Thursday, September 11, 2008

Political Stuff. Obama and Palin... I mean, McCain.

I just watched Obama and McCain give their shpeal to America via a forum at Columbia University. It was pretty good. What astounded me was that... I know this is blasphemy... Obama kind bored me. Look out! I feel the thunder upon me.

No seriously, I like both candidates. I do. About the only thing that I don't like about Obama is his views on abortion and in the end, that just might put me over the edge as far as the voting goes, but I don't know.

What surprised me was McCain. I found that that was first time that I actually "connected" with McCain. He's always been a bit of a mystery to me and I've always said that I felt that underneath the war hero rhetoric was a Ross Perot waiting to charge the Nuke button, but not after tonight.

Just some evening political thoughts from an Okie who's just trying to figure this all out.

What I really want is another J.F.K. But I'm thinking, unfortunately, not happenin' in my lifetime. A few quotes from Kennedy to help us to remember the days when a President could inspire us to do great things as a country and dream big things as a free people.





A man may die, nations may rise and fall, but an idea lives on.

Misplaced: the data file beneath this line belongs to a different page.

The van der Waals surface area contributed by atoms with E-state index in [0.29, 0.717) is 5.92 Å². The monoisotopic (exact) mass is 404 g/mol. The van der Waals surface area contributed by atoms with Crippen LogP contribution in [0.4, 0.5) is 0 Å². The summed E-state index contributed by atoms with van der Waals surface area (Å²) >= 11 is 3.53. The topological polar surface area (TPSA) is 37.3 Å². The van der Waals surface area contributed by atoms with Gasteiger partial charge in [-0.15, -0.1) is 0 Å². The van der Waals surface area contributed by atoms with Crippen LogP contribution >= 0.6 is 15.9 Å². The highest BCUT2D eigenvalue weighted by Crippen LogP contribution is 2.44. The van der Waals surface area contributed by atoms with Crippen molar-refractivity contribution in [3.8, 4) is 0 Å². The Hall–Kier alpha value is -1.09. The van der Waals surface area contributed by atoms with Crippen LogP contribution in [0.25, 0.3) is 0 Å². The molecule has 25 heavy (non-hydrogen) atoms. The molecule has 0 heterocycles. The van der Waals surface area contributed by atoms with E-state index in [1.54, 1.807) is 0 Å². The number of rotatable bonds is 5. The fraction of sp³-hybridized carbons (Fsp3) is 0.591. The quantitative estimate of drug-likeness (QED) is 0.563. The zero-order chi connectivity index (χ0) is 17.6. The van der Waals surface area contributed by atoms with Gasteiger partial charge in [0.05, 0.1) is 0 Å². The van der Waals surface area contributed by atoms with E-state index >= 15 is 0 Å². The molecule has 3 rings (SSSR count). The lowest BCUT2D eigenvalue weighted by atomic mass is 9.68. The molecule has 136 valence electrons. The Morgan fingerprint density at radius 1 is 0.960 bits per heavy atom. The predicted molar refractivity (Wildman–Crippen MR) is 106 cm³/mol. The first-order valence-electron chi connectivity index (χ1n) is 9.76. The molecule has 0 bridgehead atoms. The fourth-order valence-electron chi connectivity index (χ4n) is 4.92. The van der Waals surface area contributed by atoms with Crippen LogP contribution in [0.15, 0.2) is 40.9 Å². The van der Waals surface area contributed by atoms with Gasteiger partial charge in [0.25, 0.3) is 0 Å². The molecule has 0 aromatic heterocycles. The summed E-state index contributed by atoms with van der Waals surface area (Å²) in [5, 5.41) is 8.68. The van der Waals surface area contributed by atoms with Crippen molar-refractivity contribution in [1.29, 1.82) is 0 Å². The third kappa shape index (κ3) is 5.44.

Do not pray for easy lives. Pray to be stronger men.

As we express our gratitude, we must never forget that the highest appreciation is not to utter words, but to live by them.

A child miseducated is a child lost.

Domestic policy can only defeat us; foreign policy can kill us.

I look forward to a future in which our country will match its military strength with our moral restraint, its wealth with our wisdom, its power with our purpose.

If a free society cannot help the many who are poor, it cannot save the few who are rich.

Mankind must put an end to war, or war will put an end to mankind.

We need men who can dream of things that never were.

Let us call a truce to terror. Let us invoke the blessings of peace. And as we build an international capacity to keep peace, let us join in dismantling the national capacity to wage war.

7 comments:

nancy said...